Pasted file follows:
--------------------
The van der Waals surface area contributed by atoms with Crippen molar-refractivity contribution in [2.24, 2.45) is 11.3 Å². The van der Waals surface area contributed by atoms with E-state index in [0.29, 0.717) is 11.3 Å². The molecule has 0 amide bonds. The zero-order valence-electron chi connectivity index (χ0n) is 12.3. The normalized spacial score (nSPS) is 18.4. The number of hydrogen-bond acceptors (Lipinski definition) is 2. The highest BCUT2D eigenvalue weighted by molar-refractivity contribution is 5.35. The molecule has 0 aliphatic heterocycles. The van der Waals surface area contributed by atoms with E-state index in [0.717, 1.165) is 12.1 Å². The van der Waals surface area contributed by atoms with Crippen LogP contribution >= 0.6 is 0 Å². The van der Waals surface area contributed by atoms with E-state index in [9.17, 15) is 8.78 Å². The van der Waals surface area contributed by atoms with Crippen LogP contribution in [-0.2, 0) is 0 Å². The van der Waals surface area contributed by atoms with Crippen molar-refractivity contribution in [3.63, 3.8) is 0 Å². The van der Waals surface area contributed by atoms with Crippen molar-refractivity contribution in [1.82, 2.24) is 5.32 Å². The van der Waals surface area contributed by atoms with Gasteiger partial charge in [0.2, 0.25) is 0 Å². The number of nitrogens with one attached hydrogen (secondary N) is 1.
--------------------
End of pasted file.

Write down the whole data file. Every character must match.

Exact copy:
The van der Waals surface area contributed by atoms with Crippen molar-refractivity contribution in [2.24, 2.45) is 11.3 Å². The van der Waals surface area contributed by atoms with E-state index in [0.29, 0.717) is 11.3 Å². The molecule has 0 amide bonds. The zero-order valence-electron chi connectivity index (χ0n) is 12.3. The normalized spacial score (nSPS) is 18.4. The number of hydrogen-bond acceptors (Lipinski definition) is 2. The highest BCUT2D eigenvalue weighted by molar-refractivity contribution is 5.35. The molecule has 0 aliphatic heterocycles. The van der Waals surface area contributed by atoms with E-state index in [0.717, 1.165) is 12.1 Å². The van der Waals surface area contributed by atoms with Crippen LogP contribution >= 0.6 is 0 Å². The van der Waals surface area contributed by atoms with E-state index in [9.17, 15) is 8.78 Å². The van der Waals surface area contributed by atoms with Crippen LogP contribution in [-0.2, 0) is 0 Å². The van der Waals surface area contributed by atoms with Crippen molar-refractivity contribution in [3.63, 3.8) is 0 Å². The van der Waals surface area contributed by atoms with Crippen molar-refractivity contribution in [1.82, 2.24) is 5.32 Å². The van der Waals surface area contributed by atoms with Gasteiger partial charge in [0.2, 0.25) is 0 Å². The number of nitrogens with one attached hydrogen (secondary N) is 1.